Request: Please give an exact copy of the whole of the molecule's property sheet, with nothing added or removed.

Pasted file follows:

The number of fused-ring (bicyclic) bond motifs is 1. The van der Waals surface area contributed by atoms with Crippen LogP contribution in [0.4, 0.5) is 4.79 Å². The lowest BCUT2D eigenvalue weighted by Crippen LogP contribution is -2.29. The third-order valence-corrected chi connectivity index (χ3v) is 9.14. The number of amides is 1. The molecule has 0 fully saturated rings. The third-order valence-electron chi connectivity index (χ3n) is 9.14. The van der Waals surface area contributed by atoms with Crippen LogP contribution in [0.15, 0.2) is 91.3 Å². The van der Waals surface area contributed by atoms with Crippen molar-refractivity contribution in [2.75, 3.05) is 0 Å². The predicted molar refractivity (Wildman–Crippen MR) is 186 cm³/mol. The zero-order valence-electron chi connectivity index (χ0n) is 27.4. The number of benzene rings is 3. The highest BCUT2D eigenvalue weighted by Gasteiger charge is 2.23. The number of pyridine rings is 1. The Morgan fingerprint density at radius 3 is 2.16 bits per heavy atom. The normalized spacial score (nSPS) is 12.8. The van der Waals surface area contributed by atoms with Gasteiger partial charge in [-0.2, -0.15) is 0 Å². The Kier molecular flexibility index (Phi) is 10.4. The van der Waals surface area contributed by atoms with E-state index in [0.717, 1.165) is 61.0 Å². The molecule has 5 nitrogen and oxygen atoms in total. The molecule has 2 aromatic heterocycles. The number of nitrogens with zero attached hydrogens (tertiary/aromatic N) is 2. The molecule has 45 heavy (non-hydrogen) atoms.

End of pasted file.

The number of fused-ring (bicyclic) bond motifs is 1. The van der Waals surface area contributed by atoms with Crippen LogP contribution in [0.4, 0.5) is 4.79 Å². The lowest BCUT2D eigenvalue weighted by Crippen LogP contribution is -2.29. The third-order valence-corrected chi connectivity index (χ3v) is 9.14. The number of amides is 1. The molecule has 0 fully saturated rings. The third-order valence-electron chi connectivity index (χ3n) is 9.14. The van der Waals surface area contributed by atoms with Crippen LogP contribution in [0.15, 0.2) is 91.3 Å². The van der Waals surface area contributed by atoms with Crippen molar-refractivity contribution in [2.75, 3.05) is 0 Å². The predicted molar refractivity (Wildman–Crippen MR) is 186 cm³/mol. The zero-order valence-electron chi connectivity index (χ0n) is 27.4. The number of benzene rings is 3. The highest BCUT2D eigenvalue weighted by Gasteiger charge is 2.23. The number of pyridine rings is 1. The Morgan fingerprint density at radius 3 is 2.16 bits per heavy atom. The normalized spacial score (nSPS) is 12.8. The van der Waals surface area contributed by atoms with Gasteiger partial charge in [-0.2, -0.15) is 0 Å². The Kier molecular flexibility index (Phi) is 10.4. The van der Waals surface area contributed by atoms with E-state index in [0.717, 1.165) is 61.0 Å². The molecule has 5 nitrogen and oxygen atoms in total. The molecule has 2 aromatic heterocycles. The number of nitrogens with zero attached hydrogens (tertiary/aromatic N) is 2. The molecule has 45 heavy (non-hydrogen) atoms.